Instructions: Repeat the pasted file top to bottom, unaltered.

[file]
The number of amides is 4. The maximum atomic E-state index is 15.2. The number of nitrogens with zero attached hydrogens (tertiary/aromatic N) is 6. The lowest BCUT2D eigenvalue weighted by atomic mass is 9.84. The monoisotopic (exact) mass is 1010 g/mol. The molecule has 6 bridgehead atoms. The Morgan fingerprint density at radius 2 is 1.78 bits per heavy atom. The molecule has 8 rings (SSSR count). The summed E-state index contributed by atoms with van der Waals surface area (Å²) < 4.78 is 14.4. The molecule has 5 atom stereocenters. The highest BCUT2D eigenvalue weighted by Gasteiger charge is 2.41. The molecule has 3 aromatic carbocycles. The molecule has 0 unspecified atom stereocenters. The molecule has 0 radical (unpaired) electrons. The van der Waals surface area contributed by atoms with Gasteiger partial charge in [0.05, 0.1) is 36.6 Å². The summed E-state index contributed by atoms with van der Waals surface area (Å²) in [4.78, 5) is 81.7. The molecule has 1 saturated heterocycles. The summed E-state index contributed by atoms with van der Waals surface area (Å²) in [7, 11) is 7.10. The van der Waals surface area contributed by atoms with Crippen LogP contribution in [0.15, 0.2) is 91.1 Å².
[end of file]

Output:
The number of amides is 4. The maximum atomic E-state index is 15.2. The number of nitrogens with zero attached hydrogens (tertiary/aromatic N) is 6. The lowest BCUT2D eigenvalue weighted by atomic mass is 9.84. The monoisotopic (exact) mass is 1010 g/mol. The molecule has 6 bridgehead atoms. The Morgan fingerprint density at radius 2 is 1.78 bits per heavy atom. The molecule has 8 rings (SSSR count). The summed E-state index contributed by atoms with van der Waals surface area (Å²) < 4.78 is 14.4. The molecule has 5 atom stereocenters. The highest BCUT2D eigenvalue weighted by Gasteiger charge is 2.41. The molecule has 3 aromatic carbocycles. The molecule has 0 unspecified atom stereocenters. The molecule has 0 radical (unpaired) electrons. The van der Waals surface area contributed by atoms with Gasteiger partial charge in [0.05, 0.1) is 36.6 Å². The summed E-state index contributed by atoms with van der Waals surface area (Å²) in [4.78, 5) is 81.7. The molecule has 1 saturated heterocycles. The summed E-state index contributed by atoms with van der Waals surface area (Å²) in [7, 11) is 7.10. The van der Waals surface area contributed by atoms with Crippen LogP contribution in [0.15, 0.2) is 91.1 Å².